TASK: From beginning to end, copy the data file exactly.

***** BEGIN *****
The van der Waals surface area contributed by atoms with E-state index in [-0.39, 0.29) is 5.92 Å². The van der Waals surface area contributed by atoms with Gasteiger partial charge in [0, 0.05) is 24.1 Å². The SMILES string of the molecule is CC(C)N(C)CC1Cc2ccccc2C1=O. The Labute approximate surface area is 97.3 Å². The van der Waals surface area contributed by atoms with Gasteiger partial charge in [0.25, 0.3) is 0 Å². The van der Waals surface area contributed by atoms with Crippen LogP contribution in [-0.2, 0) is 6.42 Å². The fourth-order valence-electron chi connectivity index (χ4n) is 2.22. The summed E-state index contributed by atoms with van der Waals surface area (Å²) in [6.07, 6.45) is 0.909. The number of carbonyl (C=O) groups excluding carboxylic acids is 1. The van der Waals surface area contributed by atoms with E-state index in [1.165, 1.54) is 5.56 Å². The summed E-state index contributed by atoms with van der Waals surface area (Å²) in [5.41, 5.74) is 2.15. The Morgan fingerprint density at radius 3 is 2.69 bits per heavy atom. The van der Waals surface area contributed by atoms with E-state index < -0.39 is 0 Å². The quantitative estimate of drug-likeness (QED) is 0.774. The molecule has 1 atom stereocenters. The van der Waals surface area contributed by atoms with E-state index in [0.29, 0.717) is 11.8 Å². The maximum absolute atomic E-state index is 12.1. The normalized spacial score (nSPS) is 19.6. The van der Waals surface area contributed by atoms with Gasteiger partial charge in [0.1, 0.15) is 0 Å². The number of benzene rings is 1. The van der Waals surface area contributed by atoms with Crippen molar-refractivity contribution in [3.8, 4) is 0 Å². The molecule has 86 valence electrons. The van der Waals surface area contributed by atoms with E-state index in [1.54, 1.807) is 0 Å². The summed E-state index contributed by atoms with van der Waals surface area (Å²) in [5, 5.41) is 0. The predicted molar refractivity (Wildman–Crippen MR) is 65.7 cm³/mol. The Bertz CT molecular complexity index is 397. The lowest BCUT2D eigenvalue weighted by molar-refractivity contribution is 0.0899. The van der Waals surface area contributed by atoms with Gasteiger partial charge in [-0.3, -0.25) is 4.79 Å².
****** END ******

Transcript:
The van der Waals surface area contributed by atoms with E-state index in [-0.39, 0.29) is 5.92 Å². The van der Waals surface area contributed by atoms with Gasteiger partial charge in [0, 0.05) is 24.1 Å². The SMILES string of the molecule is CC(C)N(C)CC1Cc2ccccc2C1=O. The Labute approximate surface area is 97.3 Å². The van der Waals surface area contributed by atoms with Gasteiger partial charge in [0.25, 0.3) is 0 Å². The van der Waals surface area contributed by atoms with Crippen LogP contribution in [-0.2, 0) is 6.42 Å². The fourth-order valence-electron chi connectivity index (χ4n) is 2.22. The summed E-state index contributed by atoms with van der Waals surface area (Å²) in [6.07, 6.45) is 0.909. The number of carbonyl (C=O) groups excluding carboxylic acids is 1. The van der Waals surface area contributed by atoms with E-state index in [1.165, 1.54) is 5.56 Å². The summed E-state index contributed by atoms with van der Waals surface area (Å²) in [5.41, 5.74) is 2.15. The Morgan fingerprint density at radius 3 is 2.69 bits per heavy atom. The van der Waals surface area contributed by atoms with E-state index < -0.39 is 0 Å². The quantitative estimate of drug-likeness (QED) is 0.774. The molecule has 1 atom stereocenters. The van der Waals surface area contributed by atoms with E-state index in [0.29, 0.717) is 11.8 Å². The maximum absolute atomic E-state index is 12.1. The normalized spacial score (nSPS) is 19.6. The van der Waals surface area contributed by atoms with Gasteiger partial charge in [0.1, 0.15) is 0 Å². The number of benzene rings is 1. The van der Waals surface area contributed by atoms with Crippen molar-refractivity contribution in [3.8, 4) is 0 Å². The molecule has 86 valence electrons. The van der Waals surface area contributed by atoms with E-state index in [1.54, 1.807) is 0 Å². The summed E-state index contributed by atoms with van der Waals surface area (Å²) in [5, 5.41) is 0. The predicted molar refractivity (Wildman–Crippen MR) is 65.7 cm³/mol. The Bertz CT molecular complexity index is 397. The lowest BCUT2D eigenvalue weighted by molar-refractivity contribution is 0.0899. The van der Waals surface area contributed by atoms with Gasteiger partial charge in [-0.3, -0.25) is 4.79 Å².